The Saanich Peninsula is among the safest places in British Columbia, if not Canada. North Saanich is the safest community in British Columbia, while Sidney is the sixth-safest community. Black Press File.

Survey says, North Saanich is the safest place in British Columbia

Colwood is the second-safest, Saanich fifth, Sidney sixth, Oak Bay seventh

A survey finds that five of the eight safest places in British Columbia lie in the Greater Victoria area.

MacLean’s annual Dangerous Places survey identifies North Saanich as the safest community in British Columbia as measured by Crime Severity Index (CSI), a measure that Statistics Canada uses to account for both the number and seriousness of crimes.

RELATED: Saanich among safest communities in Canada

By this measure, North Saanich’s CSI clocks in at 27. 84. Canada’s overall CSI by comparison is 72.9 out of 100. This means crime severity is down 27.1 basis points since 2006, when Statistics Canada set its benchmark. This said, Canada’s CSI actually ticked up compared to 2016 when it stood at 71.7 out of 100, as the CSI increased for the third consecutive year in 2017.

Colwood is the second-safest community in British Columbia, with a CSI of 33.88, followed by Comox (35.03) and Coldstream (36.83). Saanich rounds out the Top 5 in British Columbia with a CSI of 37.36 — down from 40 in 2017. Sidney has a CSI of 37.5 in sixth place, followed by Oak Bay with a CSI of 38.09. North Vancouver rounds out the the Top 8 with a CSI of 39.82.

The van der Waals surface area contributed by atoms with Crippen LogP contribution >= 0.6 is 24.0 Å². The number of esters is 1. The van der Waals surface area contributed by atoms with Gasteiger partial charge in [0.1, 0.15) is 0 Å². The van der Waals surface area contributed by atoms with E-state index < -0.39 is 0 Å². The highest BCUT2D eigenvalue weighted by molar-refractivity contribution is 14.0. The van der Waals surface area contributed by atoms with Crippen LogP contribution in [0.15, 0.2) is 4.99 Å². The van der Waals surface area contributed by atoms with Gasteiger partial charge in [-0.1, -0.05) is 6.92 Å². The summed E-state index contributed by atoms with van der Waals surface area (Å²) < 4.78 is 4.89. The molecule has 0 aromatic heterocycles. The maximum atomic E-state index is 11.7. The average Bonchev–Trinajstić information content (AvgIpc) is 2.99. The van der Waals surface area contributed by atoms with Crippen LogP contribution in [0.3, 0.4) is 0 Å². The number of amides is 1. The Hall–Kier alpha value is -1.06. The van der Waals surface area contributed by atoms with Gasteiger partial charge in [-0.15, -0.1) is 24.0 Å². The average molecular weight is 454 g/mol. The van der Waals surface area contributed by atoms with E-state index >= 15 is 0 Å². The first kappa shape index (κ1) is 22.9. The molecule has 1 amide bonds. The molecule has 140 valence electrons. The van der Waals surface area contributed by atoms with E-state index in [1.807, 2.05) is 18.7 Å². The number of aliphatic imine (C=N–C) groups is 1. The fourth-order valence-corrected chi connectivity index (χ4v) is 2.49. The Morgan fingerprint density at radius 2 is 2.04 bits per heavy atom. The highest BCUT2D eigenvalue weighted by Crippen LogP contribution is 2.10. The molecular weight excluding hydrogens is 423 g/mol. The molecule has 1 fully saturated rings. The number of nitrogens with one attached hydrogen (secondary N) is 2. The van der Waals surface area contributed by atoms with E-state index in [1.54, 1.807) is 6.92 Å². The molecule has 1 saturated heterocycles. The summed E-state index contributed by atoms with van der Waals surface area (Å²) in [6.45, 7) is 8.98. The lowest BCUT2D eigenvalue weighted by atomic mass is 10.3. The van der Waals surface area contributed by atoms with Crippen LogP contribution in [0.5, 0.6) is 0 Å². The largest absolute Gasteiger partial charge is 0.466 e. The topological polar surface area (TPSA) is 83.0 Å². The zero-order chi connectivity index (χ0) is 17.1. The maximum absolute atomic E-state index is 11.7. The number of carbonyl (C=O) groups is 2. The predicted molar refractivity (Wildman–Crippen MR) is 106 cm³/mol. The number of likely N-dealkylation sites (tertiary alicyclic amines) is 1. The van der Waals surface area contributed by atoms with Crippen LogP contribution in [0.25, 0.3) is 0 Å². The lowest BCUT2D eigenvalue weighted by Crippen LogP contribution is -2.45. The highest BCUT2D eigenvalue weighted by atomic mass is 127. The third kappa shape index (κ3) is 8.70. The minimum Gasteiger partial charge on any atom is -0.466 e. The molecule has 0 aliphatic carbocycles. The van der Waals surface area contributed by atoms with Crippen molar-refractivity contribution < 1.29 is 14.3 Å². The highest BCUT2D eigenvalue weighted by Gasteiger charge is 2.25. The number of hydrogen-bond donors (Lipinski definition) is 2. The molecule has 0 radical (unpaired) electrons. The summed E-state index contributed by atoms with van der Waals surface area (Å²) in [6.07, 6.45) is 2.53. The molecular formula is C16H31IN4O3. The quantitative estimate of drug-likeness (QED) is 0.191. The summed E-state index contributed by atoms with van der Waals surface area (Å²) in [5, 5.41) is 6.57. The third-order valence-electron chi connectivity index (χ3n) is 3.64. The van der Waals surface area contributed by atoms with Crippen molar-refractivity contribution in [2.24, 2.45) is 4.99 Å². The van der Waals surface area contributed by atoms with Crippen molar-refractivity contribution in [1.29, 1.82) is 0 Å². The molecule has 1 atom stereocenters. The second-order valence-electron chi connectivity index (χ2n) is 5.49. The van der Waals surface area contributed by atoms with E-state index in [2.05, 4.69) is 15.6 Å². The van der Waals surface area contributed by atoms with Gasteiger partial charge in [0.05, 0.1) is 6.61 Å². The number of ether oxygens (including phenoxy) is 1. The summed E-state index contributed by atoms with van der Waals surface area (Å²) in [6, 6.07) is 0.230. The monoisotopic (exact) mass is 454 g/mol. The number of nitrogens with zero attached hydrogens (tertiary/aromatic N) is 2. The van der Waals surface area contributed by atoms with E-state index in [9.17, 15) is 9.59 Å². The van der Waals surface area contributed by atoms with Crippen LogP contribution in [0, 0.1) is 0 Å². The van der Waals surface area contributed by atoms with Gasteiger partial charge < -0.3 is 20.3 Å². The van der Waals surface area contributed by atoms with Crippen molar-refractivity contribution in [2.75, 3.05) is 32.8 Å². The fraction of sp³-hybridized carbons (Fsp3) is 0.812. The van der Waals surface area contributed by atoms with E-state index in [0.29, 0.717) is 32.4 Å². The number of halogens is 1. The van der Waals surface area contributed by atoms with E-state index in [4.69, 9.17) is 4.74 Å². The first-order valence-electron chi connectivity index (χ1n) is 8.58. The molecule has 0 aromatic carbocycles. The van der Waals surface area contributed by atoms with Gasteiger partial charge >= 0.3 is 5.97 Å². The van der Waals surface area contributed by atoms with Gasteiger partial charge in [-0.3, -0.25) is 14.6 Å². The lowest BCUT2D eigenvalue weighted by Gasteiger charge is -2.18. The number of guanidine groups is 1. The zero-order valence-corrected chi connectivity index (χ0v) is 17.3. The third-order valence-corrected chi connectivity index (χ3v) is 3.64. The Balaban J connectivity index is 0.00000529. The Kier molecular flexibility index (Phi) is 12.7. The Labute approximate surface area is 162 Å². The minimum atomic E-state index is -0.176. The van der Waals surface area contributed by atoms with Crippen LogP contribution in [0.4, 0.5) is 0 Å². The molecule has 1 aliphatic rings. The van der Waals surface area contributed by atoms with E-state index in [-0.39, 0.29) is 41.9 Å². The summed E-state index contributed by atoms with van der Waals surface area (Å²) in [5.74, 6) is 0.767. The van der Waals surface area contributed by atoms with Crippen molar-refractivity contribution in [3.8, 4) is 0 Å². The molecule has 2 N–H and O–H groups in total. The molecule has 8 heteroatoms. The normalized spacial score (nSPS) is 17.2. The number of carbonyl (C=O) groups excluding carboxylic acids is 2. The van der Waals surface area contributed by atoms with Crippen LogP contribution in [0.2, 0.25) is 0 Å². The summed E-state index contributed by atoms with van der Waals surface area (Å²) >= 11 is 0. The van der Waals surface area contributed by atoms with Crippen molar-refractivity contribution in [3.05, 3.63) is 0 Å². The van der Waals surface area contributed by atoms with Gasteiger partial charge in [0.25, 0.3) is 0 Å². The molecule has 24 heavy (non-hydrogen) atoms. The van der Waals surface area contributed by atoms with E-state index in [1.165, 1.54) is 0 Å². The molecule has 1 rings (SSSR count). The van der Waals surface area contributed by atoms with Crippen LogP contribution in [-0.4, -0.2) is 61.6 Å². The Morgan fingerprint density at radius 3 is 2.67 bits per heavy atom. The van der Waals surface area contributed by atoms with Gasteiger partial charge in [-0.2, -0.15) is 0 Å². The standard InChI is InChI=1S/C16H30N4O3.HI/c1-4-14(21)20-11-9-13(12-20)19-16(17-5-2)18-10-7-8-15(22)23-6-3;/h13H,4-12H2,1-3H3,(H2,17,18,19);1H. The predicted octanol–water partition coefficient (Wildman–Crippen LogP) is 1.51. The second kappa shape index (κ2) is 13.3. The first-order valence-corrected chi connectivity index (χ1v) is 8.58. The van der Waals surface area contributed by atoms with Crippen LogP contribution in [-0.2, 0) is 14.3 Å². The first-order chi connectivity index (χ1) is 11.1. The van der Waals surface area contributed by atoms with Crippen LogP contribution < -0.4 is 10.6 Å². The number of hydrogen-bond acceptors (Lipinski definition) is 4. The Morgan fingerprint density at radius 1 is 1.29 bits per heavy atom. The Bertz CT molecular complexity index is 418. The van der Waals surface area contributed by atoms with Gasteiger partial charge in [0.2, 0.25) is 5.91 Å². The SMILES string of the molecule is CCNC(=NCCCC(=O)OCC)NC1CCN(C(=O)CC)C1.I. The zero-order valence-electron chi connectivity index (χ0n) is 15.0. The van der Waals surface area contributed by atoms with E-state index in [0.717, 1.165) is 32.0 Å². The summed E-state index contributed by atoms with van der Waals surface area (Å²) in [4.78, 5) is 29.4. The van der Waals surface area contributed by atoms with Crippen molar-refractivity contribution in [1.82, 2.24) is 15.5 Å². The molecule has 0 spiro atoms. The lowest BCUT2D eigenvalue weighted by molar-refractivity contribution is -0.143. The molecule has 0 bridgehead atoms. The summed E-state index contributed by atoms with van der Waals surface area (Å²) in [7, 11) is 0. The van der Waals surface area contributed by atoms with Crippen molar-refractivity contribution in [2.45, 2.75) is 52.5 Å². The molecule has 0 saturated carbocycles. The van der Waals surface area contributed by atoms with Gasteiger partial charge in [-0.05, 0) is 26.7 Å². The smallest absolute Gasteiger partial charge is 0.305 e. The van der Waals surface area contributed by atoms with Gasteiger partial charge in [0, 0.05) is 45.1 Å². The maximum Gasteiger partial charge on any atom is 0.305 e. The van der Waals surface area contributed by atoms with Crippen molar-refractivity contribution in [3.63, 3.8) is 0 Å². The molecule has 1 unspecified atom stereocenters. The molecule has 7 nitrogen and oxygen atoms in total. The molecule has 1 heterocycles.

Looking at the larger region, the Victoria Census Metropolitan Area has a CSI of 62.4. Looking elsewhere on Vancouver Island, Nanaimo recorded a CSI of 102.69 in 2017 — down from 112.04 in 2016 and trending down over the last five years.

Courtenay, meanwhile, cracked the Top 10 unsafest places in Canada, with a CSI of 119 to finish in seventh place. Penticton cracked the Top 20 with a CSI of 145.

British Columbia as a whole witnessed its CSI drop five per cent. Saskatchewan (down six per cent), Prince Edward Island (down seven per cent) and Newfoundland and Labrador (down nine per cent) also recorded declines in CSI, with all provinces recording increases. Nova Scotia recorded the highest increase with six per cent, followed by Ontario and Alberta with five per cent each.

Looking at the types of crimes, the overall volume and severity of violent crime rose in 2017. According to Statistics Canada, more than half of the increase was the result of increases in the rates of police-reported cases of sexual assault, homicide, and robbery. The overall volume and severity of non-violent crime remained unchanged. While thefts of motor vehicles and other possessions rose, the number of cases of breaking and entering actually dropped.


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